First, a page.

Our spending - nearly 90% of it at least - is driven by compensation and benefits. In other words, how many people we employ, and what we pay them. If we're going to moderate the rate in which our spending grows, this is what we'll have to work on.

The 'what we pay them' part is determined via collective bargaining with the union representing the teachers and other certified professionals, as well as the union representing the support staff. One hopes that when we go through this process later this year, it will take place with lots of empathy and reason - on both sides of the table.

That's not what happened earlier this year in Strongsville, a Cleveland suburb much like Hilliard. It led to an teacher strike that lasted eight weeks, and has likely left scars that will take years to heal.

The number of folks we employ is determined by factors such as the target student/teacher ratio, and the breadth of programming and services we choose to offer. As shown in the monthly Enrollment report, our elementary classrooms have an overall student/teacher ratio of 24.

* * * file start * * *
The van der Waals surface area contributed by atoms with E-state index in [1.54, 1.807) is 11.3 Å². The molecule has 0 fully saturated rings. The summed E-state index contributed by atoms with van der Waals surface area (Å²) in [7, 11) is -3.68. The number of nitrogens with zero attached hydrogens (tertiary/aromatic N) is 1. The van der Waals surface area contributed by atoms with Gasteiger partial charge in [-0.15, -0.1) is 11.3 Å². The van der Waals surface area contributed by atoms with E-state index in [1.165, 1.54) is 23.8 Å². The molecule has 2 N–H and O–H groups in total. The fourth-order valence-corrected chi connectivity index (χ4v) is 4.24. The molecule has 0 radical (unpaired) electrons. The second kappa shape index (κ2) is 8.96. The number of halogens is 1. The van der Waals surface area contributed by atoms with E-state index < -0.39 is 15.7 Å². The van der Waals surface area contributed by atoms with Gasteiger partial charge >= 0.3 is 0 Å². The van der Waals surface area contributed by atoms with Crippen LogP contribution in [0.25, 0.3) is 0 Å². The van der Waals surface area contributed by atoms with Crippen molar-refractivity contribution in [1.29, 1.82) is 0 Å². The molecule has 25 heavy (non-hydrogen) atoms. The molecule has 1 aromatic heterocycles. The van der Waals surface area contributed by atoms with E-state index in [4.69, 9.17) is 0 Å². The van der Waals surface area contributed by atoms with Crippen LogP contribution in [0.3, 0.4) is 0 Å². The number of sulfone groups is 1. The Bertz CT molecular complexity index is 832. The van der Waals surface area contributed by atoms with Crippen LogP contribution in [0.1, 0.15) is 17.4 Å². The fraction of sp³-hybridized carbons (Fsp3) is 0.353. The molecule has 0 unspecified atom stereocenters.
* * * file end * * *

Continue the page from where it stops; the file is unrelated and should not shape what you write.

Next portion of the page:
Although the Enrollment report doesn't show section sizes at the secondary level, data I have analyzed suggests the student/teacher ratio in our middle and high schools is lower - a consequence of the breadth of courses we offer. I think we need to have a conversation about that.

Why another term?

First of all, because I love our community. My wife and I built our first house here 34 years ago, and stayed when we built our second/current home. We raised our kids here, and appreciate the quality of the education they received. I don't know for sure what our retirement years hold for us, but we have no plans to leave the area anytime soon. But we cannot long withstand the rate at which our property taxes have been growing.

We, as a community, have a lot of work to do if we want to keep our community affordable while preserving the value of our property. It's a tricky balance: the perceived quality of the schools drive up property values, while high taxes drive them down - particularly if there are other school districts in the region which are felt to offer better economics.